Letters to the Editor

Colin Kaepernick + Brain injury + Trump + Millionaire athletes + Tuning out NFL

President Donald Trump speaks at a campaign rally for Sen. Luther Strange, R-Ala., in Huntsville.
President Donald Trump speaks at a campaign rally for Sen. Luther Strange, R-Ala., in Huntsville. AP

Colin Kaepernick

Re “President’s criticisms spark more protests at NFL games” (sacbee.com, Sept. 24): Our president has stirred up an idiotic controversy about a football player kneeling during the national anthem. What am I missing? A football player kneels during the anthem in support of those who have suffered racial discrimination. He doesn’t turn his back on the flag, doesn’t make obscene gestures, doesn’t yell and stamp his feet. Colin Kaepernick seems to be a pretty good guy. I never thought his kneeling was a sign of disrespect. It was a symbol of sadness that our country didn’t always live up to its ideals. It was in honor of all the things we as Americans aspire to be.

Marcy Anne Hunt, Folsom

Brain injury

President Donald Trump is saying that the game is not what it use to be, that ratings and attendance are down because fans are not allowed to enjoy the violence of hits that bring about chronic traumatic encephalopathy. Some may remember the post game program in which violent hits were celebrated, and followed by hosts screaming, “Jack You Up.” I am not sure any lucid person would want to return to this kind of football. I’d rather see a knee than some human being laid out unconscious.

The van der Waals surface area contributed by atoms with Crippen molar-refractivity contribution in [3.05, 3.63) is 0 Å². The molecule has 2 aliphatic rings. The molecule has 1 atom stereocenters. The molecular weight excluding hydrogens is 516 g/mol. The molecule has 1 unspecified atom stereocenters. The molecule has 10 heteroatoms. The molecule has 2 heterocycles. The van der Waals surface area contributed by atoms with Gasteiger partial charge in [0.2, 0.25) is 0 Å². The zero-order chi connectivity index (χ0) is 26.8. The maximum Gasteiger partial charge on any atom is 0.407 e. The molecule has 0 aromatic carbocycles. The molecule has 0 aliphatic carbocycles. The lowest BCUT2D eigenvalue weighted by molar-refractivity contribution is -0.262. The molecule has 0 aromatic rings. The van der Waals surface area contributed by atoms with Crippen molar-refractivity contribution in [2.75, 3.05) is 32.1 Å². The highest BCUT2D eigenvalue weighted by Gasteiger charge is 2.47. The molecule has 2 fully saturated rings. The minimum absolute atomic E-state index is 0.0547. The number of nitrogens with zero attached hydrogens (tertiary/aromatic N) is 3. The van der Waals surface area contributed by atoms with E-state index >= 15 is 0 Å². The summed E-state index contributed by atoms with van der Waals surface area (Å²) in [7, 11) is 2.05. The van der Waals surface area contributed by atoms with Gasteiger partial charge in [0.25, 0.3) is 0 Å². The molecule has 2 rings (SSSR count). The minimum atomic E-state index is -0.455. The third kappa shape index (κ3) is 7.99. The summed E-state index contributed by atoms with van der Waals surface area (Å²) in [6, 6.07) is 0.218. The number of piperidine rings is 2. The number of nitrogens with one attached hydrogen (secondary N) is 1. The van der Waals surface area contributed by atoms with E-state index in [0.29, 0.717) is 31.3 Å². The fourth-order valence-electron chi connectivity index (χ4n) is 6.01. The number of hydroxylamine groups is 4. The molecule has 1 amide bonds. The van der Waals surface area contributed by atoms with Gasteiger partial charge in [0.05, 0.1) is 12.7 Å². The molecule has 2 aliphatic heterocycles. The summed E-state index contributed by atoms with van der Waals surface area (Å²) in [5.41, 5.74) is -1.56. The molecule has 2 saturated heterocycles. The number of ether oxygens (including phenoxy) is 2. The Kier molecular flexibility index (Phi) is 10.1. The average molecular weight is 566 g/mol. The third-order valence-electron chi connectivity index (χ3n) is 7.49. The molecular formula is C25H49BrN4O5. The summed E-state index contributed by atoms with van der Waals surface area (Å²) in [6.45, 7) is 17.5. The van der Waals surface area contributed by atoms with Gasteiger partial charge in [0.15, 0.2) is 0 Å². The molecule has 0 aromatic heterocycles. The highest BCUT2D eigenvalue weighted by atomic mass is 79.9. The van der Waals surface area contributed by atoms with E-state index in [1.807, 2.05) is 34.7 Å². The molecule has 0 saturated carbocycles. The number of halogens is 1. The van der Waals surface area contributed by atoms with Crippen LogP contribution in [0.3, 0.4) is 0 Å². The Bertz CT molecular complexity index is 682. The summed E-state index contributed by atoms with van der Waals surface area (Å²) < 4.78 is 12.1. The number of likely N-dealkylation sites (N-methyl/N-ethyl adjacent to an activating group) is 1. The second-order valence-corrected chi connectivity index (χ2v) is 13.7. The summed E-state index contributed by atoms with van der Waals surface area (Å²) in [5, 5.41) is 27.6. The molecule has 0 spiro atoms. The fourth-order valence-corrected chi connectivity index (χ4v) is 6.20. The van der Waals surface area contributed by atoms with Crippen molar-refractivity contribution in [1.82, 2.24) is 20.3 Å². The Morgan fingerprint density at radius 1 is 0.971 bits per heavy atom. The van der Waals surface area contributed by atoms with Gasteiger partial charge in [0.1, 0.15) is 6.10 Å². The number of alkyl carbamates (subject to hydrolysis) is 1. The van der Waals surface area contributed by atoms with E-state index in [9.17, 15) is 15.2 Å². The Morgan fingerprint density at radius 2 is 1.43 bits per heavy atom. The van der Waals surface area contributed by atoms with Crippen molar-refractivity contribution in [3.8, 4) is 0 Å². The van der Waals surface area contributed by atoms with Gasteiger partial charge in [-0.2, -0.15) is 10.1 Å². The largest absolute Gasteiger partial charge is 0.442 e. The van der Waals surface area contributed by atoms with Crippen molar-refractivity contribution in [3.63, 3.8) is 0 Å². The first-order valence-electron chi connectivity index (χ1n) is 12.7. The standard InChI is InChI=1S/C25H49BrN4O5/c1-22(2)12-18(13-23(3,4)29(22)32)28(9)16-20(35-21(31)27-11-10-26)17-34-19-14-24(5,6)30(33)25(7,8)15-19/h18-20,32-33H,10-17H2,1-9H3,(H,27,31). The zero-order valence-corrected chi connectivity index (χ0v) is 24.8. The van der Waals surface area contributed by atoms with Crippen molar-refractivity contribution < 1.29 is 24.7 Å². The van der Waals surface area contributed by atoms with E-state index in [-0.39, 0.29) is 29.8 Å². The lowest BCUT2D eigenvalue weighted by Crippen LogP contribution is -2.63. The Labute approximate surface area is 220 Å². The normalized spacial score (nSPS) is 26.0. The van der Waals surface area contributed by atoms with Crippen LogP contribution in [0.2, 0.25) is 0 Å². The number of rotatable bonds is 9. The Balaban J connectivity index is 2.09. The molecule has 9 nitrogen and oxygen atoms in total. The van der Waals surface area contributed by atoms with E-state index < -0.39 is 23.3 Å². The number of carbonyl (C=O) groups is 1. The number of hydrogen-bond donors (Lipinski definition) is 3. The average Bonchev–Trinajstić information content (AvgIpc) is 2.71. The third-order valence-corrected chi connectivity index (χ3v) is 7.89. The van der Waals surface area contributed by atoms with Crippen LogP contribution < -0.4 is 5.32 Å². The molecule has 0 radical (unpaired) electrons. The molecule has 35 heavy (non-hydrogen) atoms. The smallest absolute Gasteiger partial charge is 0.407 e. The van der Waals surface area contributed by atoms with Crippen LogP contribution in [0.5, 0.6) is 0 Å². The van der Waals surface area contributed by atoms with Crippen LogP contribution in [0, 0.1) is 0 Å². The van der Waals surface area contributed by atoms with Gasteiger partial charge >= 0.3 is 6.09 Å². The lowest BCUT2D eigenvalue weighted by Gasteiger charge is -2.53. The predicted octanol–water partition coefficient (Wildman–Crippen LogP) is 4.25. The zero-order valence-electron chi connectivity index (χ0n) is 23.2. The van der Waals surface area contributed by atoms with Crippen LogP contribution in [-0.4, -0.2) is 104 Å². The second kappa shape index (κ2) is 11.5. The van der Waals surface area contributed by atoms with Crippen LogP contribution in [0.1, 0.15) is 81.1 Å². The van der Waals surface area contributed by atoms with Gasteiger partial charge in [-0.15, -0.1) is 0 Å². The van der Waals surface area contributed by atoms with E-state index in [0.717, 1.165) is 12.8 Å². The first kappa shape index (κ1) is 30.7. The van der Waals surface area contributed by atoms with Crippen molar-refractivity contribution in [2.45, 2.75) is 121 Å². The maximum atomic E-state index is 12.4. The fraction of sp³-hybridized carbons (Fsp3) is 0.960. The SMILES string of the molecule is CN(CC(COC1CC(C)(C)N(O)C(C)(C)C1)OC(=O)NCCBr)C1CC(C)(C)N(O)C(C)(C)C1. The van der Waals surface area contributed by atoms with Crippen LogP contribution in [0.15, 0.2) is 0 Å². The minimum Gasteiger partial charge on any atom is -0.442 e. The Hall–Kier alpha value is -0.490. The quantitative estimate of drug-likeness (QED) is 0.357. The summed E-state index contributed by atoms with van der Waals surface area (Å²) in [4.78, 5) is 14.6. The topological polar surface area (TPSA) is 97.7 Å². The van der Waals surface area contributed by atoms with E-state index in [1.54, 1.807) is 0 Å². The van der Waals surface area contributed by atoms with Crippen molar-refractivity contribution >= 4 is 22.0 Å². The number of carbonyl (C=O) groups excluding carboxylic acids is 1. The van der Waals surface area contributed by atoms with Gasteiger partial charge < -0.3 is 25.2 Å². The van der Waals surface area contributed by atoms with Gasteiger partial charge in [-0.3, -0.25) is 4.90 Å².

Richard R. Kuechle, Lincoln

Millionaire athletes

It is very sad to see millionaire athletes insulting the American flag, our national anthem and all the military, and first responders. It is especially unfortunate that so many of these petulant folks would do something like this when there are so many other ways to protest something they feel is wrong.

Dave Williams, Roseville

Right to protest

The actions taken by professional football entertainers did nothing to further social justice, but only served to divide this country. If these players want to correct injustice, they need to get involved in their community and give back, instead of kneeling to prove some “right” to protest. So, I am taking a knee, exercising my right to protest by turning off the television.

Patti Gantenbein, Carmichael


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